There seems to be a deep desire in us to build large fires on certain occasions. It probably is a leftover from our reptile brain of which we cannot resist the urge to burn and damage something.
At that time of the year you can be sure that these levels are pretty high. A good thing is that the responsible person had to step down. Usually politicians get away with incompetent acts.
Just an old habit of people living at the seaside. In the old days we lit these fires to mislead seaman. The stranded ships were then plundered.
The area “Nags Head” comes to mind. They were shoreside pirates way back when… Even in 1976 or so, the locals ran a line to the “Betelguese” while grounded and claimed salvage. Although it wasn’t lured there by the usual methods from centuries ago. A towline parted in heavy weather.
Wrecking ships on purpose by luring them with lights was once a widespread practice in many places but thankfully is no longer tolerated.
The resin parts in the pallet wood keep burning and are carried over a considerable distance by the strong wind. Nice…
The most awesome July 4 fire works have been cancelled for most of Outer Banks. Vacation Rentals open.
Corolla having theirs on Friday the 3rd.
Thx Lee, wasn’t aware of that. Been following OBX voice… I’ll pass it on to the NRPO’S in my small circle.
This year’s bonfire (Slinningsbaalet) is still growing:
It will be lite Saturday 20. June this year.
Not sure if this link will work though.
The northern summer solstice is June 20, 2020 at 03:49:34 UTC.
Coincidence? Or does the solstice determine the date?
What is the fascination with fire there when the weather is starting to warm up? Why don’t you build huge bonfires in the middle of winter when the heat is needed? Explain. Is it just one of those cultural things?
Who wants to spend half of winter building a bonfire tower in the endless dark and biting cold? The snow and ice would only make it harder.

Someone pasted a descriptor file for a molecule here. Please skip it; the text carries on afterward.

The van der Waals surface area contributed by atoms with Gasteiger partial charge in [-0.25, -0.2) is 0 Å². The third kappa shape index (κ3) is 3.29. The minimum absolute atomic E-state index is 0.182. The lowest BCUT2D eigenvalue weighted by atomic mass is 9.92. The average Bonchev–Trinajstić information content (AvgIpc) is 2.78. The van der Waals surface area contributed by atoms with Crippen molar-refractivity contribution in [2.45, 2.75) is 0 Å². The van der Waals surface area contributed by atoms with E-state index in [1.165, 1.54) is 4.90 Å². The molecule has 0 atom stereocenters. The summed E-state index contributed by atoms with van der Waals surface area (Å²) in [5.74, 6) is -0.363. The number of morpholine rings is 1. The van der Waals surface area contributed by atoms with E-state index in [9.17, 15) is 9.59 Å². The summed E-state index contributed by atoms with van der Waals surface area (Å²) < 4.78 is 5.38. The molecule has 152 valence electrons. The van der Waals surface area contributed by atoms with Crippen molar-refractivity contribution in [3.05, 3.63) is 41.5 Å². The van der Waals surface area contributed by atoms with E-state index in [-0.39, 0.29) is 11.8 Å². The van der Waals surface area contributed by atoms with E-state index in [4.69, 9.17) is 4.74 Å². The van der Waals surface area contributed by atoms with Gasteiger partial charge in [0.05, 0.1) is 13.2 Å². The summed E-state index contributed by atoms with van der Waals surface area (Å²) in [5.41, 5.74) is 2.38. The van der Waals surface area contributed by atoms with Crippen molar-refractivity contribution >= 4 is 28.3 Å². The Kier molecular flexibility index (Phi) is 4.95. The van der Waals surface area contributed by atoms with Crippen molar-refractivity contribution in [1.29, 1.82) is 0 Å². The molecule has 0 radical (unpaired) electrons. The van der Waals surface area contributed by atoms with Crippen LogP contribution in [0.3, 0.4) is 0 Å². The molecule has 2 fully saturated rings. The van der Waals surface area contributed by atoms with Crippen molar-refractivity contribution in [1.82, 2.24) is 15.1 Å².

I’m with tengineer on this, most people build fires when it’s cold, but what can you expect from folks who think it’s a good idea to eat rotten fish as long as it’s been dipped in paint thinner.
Yes coincident. (Kind of; Normally Summer Solstice falls in 21st June)
Traditional lighting of the bonfires used to be on the 23rd. June, which is St Hans Eve.(In English Saint John’s Eve):
The last 10 years or so they have been lighting Slinningsbaalet (which is now the only large bonfire left in Aalesund) on the nearest Saturday before or after that date. (To facilitate people who would otherwise have to go to work on the next day)
PS> There will still be a lot of smaller bonfires on the Actual day, all around Norway,
Traditionally there were MANY large bonfires in and around Ålesund at St.Hans Eve.
Here some pictures from 1950s:
No longer possible to burn anything here. Now a oil depot and bunker station.
Slinningsbaalet 1964. (All wooden barrels and boxes still):
PS> The first two pictures are probably taken at the darkest time of the night, since the bonfires are in full flame. The last two probably a bit earlier in the evening.
OLD tradition that goes back more than a thousand years. Originally know as Mid-summer Blot. The eqv. Winter Blot was on or around 21. Dec. and became X-mas Eve. (23 Dec.)
PS> Nothing to do with Christianity until much later.
Nothing to do with keeping warm but, as Deck Ape says; “who wants to spend half of winter building a bonfire tower in the endless dark and biting cold?”
Besides. who want to sit on cold rocks to watch it burn? (We don’t have much snow at sea level in this part of Norway)
“Collecting” the barrels and boxes (and raiding other’s haule) was a night job.
MUCH better during the summer when there are light all night and relatively warm.
In winter, fire in the wood stove, inside
In summer, bonfire, outside
Slinningsbaalet has been completed, but there are still some activity around (and up and down):
The whole thing will be burnt down in a matter of hours, from abt. 2100 hrs CET tonight.
The big question is; will the Royal Yacht NORGE, with the King(?) and Queen on board, make a stop to watch it? (She is in Geiranger at the moment):
PS> If the above link work were you are, you can watch it as well.
Looks like it is is going to be nice weather through the night:
Welcome rain coming tomorrow night. Much needed as it has been dry for a long time, with increased danger of fire in the lowland and avalanches in the mountains, where it is still an unusual amount of snow.
Some of the mountain crossings from East to West vv. has just been opened for traffic, with snow banks up to 5-7 m. in places.